Monday, September 1, 2014
NGEE Arctic Scientist Links Plot Scale and Satellite Scale Measurements of Soil Moisture…
Much of what the NGEE Arctic team does is directed at gaining fundamental knowledge of processes that control the water, energy, and carbon cycles in tundra ecosystems. This means that members of the team are in the field and laboratory gathering data and sharing that information with our modeling colleagues. We also have an interest in linking our field studies to larger scale information coming from satellites in what if often referred to as scaling. That is, how do small-scale measurements made in the field relate to larger scale properties and processes estimated from remote sensing platforms?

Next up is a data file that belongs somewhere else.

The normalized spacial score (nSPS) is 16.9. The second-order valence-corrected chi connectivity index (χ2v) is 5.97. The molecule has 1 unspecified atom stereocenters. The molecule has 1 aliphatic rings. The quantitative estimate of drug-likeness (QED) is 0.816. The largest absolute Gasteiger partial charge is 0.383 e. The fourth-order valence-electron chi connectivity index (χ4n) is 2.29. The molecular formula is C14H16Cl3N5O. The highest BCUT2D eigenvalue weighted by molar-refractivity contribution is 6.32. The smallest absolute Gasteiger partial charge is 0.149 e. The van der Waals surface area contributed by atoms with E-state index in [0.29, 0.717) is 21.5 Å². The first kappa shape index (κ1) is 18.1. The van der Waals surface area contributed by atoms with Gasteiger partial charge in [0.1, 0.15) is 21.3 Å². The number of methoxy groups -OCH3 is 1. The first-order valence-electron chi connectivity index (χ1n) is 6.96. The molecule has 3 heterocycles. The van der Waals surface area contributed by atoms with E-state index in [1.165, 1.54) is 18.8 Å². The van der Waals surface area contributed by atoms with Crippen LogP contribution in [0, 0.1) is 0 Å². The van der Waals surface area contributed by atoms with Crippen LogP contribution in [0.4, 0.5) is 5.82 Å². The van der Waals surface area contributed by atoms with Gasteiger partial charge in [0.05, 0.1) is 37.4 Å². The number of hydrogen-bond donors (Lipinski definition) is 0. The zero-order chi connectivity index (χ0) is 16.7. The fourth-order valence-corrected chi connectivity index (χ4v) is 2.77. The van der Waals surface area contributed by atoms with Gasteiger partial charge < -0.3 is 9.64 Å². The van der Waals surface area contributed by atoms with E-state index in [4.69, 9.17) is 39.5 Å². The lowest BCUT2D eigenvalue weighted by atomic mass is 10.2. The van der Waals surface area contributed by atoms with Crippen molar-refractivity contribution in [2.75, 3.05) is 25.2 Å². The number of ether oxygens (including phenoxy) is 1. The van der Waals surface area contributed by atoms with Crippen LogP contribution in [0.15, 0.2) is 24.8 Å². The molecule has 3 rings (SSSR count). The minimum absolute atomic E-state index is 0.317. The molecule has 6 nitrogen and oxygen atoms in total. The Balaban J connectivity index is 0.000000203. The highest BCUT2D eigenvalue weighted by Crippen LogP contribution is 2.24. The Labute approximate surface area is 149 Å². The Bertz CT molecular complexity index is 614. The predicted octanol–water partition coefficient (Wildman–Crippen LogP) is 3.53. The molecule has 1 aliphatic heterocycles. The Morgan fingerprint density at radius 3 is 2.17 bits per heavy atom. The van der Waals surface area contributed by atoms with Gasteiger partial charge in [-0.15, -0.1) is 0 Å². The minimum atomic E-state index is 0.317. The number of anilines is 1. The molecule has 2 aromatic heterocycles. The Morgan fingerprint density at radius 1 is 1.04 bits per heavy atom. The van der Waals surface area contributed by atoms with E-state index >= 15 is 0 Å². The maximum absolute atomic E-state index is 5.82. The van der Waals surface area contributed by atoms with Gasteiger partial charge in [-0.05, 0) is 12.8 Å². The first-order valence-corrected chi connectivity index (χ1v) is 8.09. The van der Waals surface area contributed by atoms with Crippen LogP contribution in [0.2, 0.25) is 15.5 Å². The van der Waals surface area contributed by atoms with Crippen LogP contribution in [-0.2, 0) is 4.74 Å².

Go Iwahana, a postdoctoral researcher at the UAF International Arctic Research Center (IARC) is especially interested in this topic and has been working this week to install a network of soil moisture probes across the Barrow Environmental Observatory (BEO). These probes are commercially available and, once connected to a small data logger, can record information on soil temperature and moisture for months at a time. Go plans to use data from this network to evaluate relationships between plot-scale data and that coming from the Soil Moisture Active Passive (SMAP) satellite. The intended goal of SMAP is to provide global measurements of soil moisture and its freeze/thaw state. These measurements will be used to enhance understanding of processes that link the water, energy, and carbon cycles, and to extend the capabilities of weather and climate prediction models. SMAP is a directed mission of NASA (https://smap.jpl.nasa.gov/) and is managed by the Jet Propulsion Laboratory.